Sleep to Dream

“We are such stuff                                                                                                                              As dreams are made on, and our little life                                                                                           Is rounded with a sleep.” – William Shakespeare, The Tempest


Elinor Carucci, Sleep Marks, 1997, [3.2004]


Martin Munkcsi, [Woman Sleeping], 1936, [2007.110]


Elinor Carucci, Feet Moving on Bed, 1999, [29.2002]


Jill FreedmanSleeping Child, County Kerry, 1984, [40.1988]


Vikky Alexander, Between Dreaming and Living #5, 1985, [781.2000]

A lucid dream occurs when an individual becomes aware that they are dreaming and can potentially control their actions as well as the content and context of the dream. This phenomenon is understood to happen during REM, the last stage of the sleep cycle when individuals are most likely to dream.

There are a number of techniques one can practice in order to become a lucid dreamer. One of the most basic tips is to simply remind yourself to become aware that you are dreaming right before you fall asleep. Another common technique is to practice various “checks” while awake and repeating them while dreaming. These “checks” can vary from reading the time on a clock, counting your fingers, or checking for your wedding band. By practicing “checks” while awake, you can train your brain to preform the same tasks while dreaming, thus giving you the ability become aware of your dreams in order to ultimately control them. By employing these techniques and training your brain to become aware of your dreams while asleep, lucid dreaming can become possible.


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Sebastião Salgado in Kuwait


Sebastião Salgado, Workers place a new wellhead in an oil well that had been damaged by Iraqi explosives, 1991 (2007.6.9)

Looking through the ICP archive’s library, we discovered a 1991 New York Times Magazine with a profile of Sebastião Salgado photographing workers in Kuwait battling fires in an exploding oil well. The Greater Burgan Oil field is the second largest oil field in the world, and was attacked by retreating Iraqi soldiers and set aflame in 1991. In addition to the fires, oil wells pipes burst and workers struggled to repair them.

The image is captioned in the article “The work is exhausting. It all must be done by hand because a stray spark from power equipment could re-ignite the well. For two days these men have been trying to remove a well head that was blown up by Iraqi explosives.”

Like the firefighters in the pictures, Salgado must have been working while completely soaked in oil. Despite not sharing a language, the men all have respect for the others’ task, “These guys are heroes of out time, They are doing hard, difficult work, That is part of their pride, part of their life, part of their love. It’s very important the pictures can reflect all this.”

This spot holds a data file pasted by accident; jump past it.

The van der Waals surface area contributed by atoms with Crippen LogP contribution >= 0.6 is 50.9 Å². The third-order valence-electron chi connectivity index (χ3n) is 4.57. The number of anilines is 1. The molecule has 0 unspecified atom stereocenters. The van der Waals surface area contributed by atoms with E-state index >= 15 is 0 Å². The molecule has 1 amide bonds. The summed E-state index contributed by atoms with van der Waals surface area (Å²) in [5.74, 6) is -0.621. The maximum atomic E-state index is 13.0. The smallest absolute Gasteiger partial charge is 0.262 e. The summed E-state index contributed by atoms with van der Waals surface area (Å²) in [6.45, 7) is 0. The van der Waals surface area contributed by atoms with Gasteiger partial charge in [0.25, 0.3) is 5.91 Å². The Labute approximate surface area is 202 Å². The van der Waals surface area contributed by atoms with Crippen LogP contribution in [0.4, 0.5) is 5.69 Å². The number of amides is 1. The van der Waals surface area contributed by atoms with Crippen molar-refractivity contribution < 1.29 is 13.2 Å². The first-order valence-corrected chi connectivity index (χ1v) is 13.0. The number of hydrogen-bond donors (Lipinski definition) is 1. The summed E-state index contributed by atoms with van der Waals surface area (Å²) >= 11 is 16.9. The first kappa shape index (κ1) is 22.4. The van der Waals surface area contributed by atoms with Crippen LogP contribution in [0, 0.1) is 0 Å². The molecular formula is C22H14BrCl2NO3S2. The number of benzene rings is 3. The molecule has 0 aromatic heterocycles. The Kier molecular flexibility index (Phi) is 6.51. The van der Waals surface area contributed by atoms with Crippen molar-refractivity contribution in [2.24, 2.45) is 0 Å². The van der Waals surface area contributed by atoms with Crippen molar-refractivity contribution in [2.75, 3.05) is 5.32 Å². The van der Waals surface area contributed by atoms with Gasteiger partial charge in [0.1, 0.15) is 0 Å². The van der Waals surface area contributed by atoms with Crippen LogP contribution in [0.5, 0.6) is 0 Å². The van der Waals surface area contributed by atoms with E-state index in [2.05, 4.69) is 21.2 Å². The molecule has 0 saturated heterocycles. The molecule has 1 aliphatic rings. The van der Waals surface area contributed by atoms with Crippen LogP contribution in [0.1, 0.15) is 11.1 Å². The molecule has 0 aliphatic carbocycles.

If you’re interested in seeing more work by Sebastião Salgado, the exhibition Sebastião Salgado: Genesis, opens September 19th, 2014 at the Museum of the International Center of Photography.


Wald, Matthew L. “The Eye of the Photojournalist, Sebastião Salgado in Kuwait.”The New York Times Magazine, June 9, 1991: p.28

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Historic American Panorama of the Moon’s Surface


National Aeronautics and Space Administration, [Panorama of the Moon's Surface with Shadow of Surveyor I], June 2, 1966. Collection International Center of Photography, Museum Purchase, 2014

With the extraordinary news of China’s successful soft landing of a lunar rover on the surface of the moon on December 14, 2013, suddenly attention turned back to the history and photography of past space exploration. China was only the third country to send back pictures from the moon’s surface and the first to land a capsule there since 1976. The Soviet Union achieved the first soft landing of a spacecraft on the moon in January 1966; four months later, in June 1966, the U.S. successfully landed its own lunar probe. ICP recently acquired from a former NASA executive a spectacular early print of one of the first photographic panoramas of the moon’s surface from that very first unmanned U.S. mission. The sweeping two-by-four foot image shows the American lunar lander, Surveyor I, at the end of its first day of activity, June 2, 1966, casting its own long shadow on the rocky terrain of the so-called Sea of Storms (Oceanus Procellarum). This particular montage was compiled from 52 different television images beamed back to Earth. Surveyor I ended up transmitting over 10,388 pictures during that first day, and an additional 800 over the remaining 14 days before its batteries failed.

Chief Curator Brian Wallis

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Unidentified Photographer, [Unidentified Woman with Snake], ca. 1875 (2008.62.1)

Frank Wendt, [Barnum and Baily's Circus Snake Charmer, Miss Maxine], 1913 (2011.47.72)

Frank Wendt, [Snake Charmer], 1898 – ca. 1905 (2011.47.74)

Vu, (photo by Man Ray), July 23, 1930 (2009.52.104)

Chim (David Seymour), [Two children with a snake, San Domenico in Cocullo, Italy], 1951 (1021.2002)

takagi_madoka_2013_97_2 copy
Madoka Takagi, [Untitled], 1980s (2013.97.2)

Chim website is here.
The Frank Wendt website is here.